Sometimes robots just don’t work the way you’d like them to. In Spring Quarter 2019 I worked with a group of students from my lab to develop the Doggo robot as a research platform. The Doggo robot is a fairly impressive robot built by a team of undergraduate students here at Stanford in the Stanford Robotics Club and we were excited to do some exciting things with it. Our rather simple goal was to get it to balance on its hind legs.
This project quickly became an exercise in Murphy’s Law, and maybe just an exercise in what experimental robotics is really all about. Things we thought would be simple turned into month-long projects. We ended up working on pretty much every part of the control stack, from radio communication to writing a custom interface between the onboard computer and the motor drivers. In the end we didn’t get the demo to work despite a massive amount of work. It was pretty discouraging but I personally learned a lot of valuable lessons. First, hardware is hard! Second, get a good model working in simulation ASAP. Third, characterize everything, early. Take the time to figure out the communication latency between various components, measure the friction in your drive train, and try simple tests to verify your robot works the way you think it does. Fourth, don’t move on until you’re sure the subsystem you’ve developed is reliable and consistent. We had too many things that randomly went wrong without us really knowing why.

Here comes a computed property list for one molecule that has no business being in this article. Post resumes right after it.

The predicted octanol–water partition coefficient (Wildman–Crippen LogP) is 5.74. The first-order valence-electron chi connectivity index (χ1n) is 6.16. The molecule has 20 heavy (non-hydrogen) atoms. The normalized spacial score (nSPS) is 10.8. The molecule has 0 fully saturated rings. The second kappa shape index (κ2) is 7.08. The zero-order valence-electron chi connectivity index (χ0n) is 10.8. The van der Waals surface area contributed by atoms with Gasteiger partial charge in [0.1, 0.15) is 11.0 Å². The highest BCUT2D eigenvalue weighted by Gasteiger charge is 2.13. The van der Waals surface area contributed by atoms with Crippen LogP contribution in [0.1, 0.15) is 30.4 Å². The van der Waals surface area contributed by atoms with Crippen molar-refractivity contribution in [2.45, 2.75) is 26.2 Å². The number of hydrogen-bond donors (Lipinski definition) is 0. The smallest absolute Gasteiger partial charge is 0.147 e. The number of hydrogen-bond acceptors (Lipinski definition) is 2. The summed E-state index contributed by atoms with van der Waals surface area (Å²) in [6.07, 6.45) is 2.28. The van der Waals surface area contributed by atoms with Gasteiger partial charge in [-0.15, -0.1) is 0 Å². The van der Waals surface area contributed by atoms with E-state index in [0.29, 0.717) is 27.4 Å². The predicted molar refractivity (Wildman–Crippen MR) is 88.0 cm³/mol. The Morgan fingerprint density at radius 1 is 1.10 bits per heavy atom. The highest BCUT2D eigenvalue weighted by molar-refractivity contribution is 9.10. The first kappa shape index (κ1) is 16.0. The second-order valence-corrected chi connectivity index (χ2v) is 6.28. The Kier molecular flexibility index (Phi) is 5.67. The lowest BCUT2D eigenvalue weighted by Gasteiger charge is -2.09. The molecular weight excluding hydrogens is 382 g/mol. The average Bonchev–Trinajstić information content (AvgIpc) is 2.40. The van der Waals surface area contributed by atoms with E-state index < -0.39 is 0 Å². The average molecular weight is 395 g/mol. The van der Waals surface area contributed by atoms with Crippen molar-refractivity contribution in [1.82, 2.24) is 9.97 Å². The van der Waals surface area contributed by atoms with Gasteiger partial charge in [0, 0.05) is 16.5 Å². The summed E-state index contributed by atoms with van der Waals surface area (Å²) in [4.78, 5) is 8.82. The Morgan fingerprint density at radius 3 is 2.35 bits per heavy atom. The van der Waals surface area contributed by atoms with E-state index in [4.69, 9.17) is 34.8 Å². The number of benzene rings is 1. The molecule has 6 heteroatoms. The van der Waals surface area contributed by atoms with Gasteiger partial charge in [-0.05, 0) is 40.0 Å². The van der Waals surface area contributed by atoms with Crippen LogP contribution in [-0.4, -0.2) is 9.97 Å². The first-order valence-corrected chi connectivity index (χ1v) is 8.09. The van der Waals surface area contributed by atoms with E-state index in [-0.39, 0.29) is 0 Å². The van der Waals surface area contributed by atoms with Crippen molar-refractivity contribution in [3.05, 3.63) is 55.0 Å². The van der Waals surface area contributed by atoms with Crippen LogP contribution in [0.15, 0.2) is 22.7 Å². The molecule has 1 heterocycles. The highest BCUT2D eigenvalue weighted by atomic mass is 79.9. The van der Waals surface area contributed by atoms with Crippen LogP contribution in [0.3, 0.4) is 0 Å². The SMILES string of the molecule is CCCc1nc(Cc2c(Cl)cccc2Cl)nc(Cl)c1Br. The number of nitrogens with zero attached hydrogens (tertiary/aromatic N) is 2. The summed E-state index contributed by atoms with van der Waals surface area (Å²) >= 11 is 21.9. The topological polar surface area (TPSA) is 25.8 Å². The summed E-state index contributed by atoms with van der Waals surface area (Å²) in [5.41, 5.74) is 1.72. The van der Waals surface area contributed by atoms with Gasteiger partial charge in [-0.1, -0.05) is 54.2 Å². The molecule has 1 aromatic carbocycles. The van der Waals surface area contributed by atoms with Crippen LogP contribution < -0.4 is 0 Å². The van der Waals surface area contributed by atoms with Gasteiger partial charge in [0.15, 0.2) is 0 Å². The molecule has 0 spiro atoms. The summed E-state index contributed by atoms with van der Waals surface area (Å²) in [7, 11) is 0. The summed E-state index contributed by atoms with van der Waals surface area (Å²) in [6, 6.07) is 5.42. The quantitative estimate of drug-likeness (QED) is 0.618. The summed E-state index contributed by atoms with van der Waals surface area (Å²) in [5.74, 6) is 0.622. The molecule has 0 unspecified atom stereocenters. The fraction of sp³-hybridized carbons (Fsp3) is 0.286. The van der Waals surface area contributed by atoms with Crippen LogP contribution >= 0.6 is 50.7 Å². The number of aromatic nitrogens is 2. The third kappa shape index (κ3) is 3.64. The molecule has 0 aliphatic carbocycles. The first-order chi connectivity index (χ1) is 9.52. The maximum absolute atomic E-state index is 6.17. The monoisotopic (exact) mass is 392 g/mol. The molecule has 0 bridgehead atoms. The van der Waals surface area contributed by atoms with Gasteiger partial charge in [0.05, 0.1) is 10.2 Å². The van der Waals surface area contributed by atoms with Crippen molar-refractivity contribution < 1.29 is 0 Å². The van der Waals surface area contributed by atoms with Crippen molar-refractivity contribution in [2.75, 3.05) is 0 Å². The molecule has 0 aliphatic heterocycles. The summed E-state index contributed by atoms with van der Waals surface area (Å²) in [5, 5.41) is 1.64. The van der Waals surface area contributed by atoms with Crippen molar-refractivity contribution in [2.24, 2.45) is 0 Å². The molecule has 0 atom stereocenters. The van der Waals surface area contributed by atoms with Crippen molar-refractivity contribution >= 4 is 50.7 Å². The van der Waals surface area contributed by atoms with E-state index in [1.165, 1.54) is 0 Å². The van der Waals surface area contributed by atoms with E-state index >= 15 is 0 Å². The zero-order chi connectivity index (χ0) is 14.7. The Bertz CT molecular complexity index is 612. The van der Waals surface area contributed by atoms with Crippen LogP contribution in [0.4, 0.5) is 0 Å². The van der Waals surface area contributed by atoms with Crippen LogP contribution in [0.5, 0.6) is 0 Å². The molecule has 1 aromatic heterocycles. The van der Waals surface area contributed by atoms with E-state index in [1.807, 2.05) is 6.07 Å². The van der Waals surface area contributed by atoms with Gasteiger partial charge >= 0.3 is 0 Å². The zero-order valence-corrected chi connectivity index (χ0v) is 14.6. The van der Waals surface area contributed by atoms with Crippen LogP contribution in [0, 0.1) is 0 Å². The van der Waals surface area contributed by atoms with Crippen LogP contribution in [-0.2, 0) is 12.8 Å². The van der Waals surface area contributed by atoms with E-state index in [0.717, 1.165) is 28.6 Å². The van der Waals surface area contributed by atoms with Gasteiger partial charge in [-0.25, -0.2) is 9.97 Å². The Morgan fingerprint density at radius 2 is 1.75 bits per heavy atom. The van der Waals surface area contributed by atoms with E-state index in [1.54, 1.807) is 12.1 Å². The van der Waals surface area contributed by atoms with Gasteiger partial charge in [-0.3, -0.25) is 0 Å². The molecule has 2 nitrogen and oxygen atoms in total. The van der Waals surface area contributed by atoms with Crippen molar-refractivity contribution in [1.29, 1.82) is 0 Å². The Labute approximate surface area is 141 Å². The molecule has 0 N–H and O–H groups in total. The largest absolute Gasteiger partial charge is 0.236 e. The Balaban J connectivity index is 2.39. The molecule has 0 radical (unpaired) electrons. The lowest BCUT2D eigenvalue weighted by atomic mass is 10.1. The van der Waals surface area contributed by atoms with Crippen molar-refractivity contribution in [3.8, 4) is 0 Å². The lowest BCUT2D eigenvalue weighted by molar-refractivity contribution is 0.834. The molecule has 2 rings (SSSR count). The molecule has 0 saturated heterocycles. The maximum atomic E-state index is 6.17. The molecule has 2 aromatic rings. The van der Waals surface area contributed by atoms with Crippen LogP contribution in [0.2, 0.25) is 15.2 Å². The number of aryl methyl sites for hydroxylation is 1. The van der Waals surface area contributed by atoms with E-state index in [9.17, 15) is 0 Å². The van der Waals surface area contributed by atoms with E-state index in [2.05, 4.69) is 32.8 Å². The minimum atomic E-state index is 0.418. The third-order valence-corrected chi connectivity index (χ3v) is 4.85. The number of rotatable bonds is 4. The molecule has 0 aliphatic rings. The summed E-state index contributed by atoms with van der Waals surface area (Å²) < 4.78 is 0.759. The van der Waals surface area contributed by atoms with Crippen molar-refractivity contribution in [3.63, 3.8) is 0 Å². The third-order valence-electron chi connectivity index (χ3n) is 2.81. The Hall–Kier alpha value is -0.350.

While the results were discouraging, I look forward to getting cool hardware to work in the future and am grateful to the teaching staff that were lenient with us and helped us get as far as we did!
Final Report: CS225A Report
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